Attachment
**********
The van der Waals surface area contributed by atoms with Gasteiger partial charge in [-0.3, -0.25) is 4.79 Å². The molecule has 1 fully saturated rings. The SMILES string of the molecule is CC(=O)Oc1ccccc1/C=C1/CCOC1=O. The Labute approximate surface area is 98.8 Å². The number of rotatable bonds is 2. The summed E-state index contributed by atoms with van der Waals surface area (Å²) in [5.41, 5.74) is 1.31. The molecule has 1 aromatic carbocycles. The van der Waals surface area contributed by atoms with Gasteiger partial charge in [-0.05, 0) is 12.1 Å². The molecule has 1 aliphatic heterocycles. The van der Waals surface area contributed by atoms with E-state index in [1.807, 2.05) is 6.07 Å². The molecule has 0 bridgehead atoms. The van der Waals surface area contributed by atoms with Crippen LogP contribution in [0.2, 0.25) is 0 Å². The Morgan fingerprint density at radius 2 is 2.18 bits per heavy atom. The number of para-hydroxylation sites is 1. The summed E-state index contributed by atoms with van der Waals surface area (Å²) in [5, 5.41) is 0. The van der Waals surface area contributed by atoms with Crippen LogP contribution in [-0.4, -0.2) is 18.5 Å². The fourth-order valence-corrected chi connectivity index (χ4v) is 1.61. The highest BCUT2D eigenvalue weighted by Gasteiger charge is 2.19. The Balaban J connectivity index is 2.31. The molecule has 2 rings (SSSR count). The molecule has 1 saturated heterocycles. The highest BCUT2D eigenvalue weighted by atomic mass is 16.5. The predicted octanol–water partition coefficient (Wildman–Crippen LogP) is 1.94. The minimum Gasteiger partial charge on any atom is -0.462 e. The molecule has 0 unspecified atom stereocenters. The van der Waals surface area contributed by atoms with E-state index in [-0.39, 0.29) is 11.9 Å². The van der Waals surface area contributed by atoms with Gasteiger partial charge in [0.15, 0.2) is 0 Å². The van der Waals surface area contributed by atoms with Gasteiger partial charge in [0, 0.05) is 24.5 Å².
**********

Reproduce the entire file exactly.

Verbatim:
The van der Waals surface area contributed by atoms with Gasteiger partial charge in [-0.3, -0.25) is 4.79 Å². The molecule has 1 fully saturated rings. The SMILES string of the molecule is CC(=O)Oc1ccccc1/C=C1/CCOC1=O. The Labute approximate surface area is 98.8 Å². The number of rotatable bonds is 2. The summed E-state index contributed by atoms with van der Waals surface area (Å²) in [5.41, 5.74) is 1.31. The molecule has 1 aromatic carbocycles. The van der Waals surface area contributed by atoms with Gasteiger partial charge in [-0.05, 0) is 12.1 Å². The molecule has 1 aliphatic heterocycles. The van der Waals surface area contributed by atoms with E-state index in [1.807, 2.05) is 6.07 Å². The molecule has 0 bridgehead atoms. The van der Waals surface area contributed by atoms with Crippen LogP contribution in [0.2, 0.25) is 0 Å². The Morgan fingerprint density at radius 2 is 2.18 bits per heavy atom. The number of para-hydroxylation sites is 1. The summed E-state index contributed by atoms with van der Waals surface area (Å²) in [5, 5.41) is 0. The van der Waals surface area contributed by atoms with Crippen LogP contribution in [-0.4, -0.2) is 18.5 Å². The fourth-order valence-corrected chi connectivity index (χ4v) is 1.61. The highest BCUT2D eigenvalue weighted by Gasteiger charge is 2.19. The Balaban J connectivity index is 2.31. The molecule has 2 rings (SSSR count). The molecule has 1 saturated heterocycles. The highest BCUT2D eigenvalue weighted by atomic mass is 16.5. The predicted octanol–water partition coefficient (Wildman–Crippen LogP) is 1.94. The minimum Gasteiger partial charge on any atom is -0.462 e. The molecule has 0 unspecified atom stereocenters. The van der Waals surface area contributed by atoms with E-state index in [-0.39, 0.29) is 11.9 Å². The van der Waals surface area contributed by atoms with Gasteiger partial charge in [0.15, 0.2) is 0 Å². The van der Waals surface area contributed by atoms with Gasteiger partial charge in [0, 0.05) is 24.5 Å².